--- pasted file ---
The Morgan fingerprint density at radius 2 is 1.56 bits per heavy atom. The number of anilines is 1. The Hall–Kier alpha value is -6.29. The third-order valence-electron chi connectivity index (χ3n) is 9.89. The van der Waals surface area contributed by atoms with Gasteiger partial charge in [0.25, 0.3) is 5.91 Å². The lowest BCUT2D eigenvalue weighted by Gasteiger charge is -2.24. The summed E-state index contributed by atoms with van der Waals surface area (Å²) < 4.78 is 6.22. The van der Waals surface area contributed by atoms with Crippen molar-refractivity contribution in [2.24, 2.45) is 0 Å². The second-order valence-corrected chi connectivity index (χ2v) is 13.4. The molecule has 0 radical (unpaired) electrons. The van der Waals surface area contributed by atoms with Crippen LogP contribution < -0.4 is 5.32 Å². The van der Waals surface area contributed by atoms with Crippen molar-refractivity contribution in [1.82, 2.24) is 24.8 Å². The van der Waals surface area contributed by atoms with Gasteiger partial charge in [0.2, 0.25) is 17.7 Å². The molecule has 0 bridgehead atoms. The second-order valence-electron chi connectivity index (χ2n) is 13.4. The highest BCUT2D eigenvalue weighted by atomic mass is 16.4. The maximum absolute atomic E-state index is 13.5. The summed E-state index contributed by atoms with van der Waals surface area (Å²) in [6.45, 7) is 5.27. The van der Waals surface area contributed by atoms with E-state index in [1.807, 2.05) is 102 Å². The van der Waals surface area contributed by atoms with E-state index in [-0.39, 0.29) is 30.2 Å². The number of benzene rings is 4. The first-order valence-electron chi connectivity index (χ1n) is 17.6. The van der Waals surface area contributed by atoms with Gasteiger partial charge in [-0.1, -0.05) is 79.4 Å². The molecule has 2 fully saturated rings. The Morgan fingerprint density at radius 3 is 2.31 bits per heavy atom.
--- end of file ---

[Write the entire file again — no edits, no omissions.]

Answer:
The Morgan fingerprint density at radius 2 is 1.56 bits per heavy atom. The number of anilines is 1. The Hall–Kier alpha value is -6.29. The third-order valence-electron chi connectivity index (χ3n) is 9.89. The van der Waals surface area contributed by atoms with Gasteiger partial charge in [0.25, 0.3) is 5.91 Å². The lowest BCUT2D eigenvalue weighted by Gasteiger charge is -2.24. The summed E-state index contributed by atoms with van der Waals surface area (Å²) < 4.78 is 6.22. The van der Waals surface area contributed by atoms with Crippen molar-refractivity contribution in [2.24, 2.45) is 0 Å². The second-order valence-corrected chi connectivity index (χ2v) is 13.4. The molecule has 0 radical (unpaired) electrons. The van der Waals surface area contributed by atoms with Crippen LogP contribution < -0.4 is 5.32 Å². The van der Waals surface area contributed by atoms with Crippen molar-refractivity contribution in [1.82, 2.24) is 24.8 Å². The van der Waals surface area contributed by atoms with Gasteiger partial charge in [0.2, 0.25) is 17.7 Å². The molecule has 0 bridgehead atoms. The second-order valence-electron chi connectivity index (χ2n) is 13.4. The highest BCUT2D eigenvalue weighted by atomic mass is 16.4. The maximum absolute atomic E-state index is 13.5. The summed E-state index contributed by atoms with van der Waals surface area (Å²) in [6.45, 7) is 5.27. The van der Waals surface area contributed by atoms with E-state index in [1.807, 2.05) is 102 Å². The van der Waals surface area contributed by atoms with E-state index in [-0.39, 0.29) is 30.2 Å². The number of benzene rings is 4. The first-order valence-electron chi connectivity index (χ1n) is 17.6. The van der Waals surface area contributed by atoms with Gasteiger partial charge in [-0.1, -0.05) is 79.4 Å². The molecule has 2 fully saturated rings. The Morgan fingerprint density at radius 3 is 2.31 bits per heavy atom.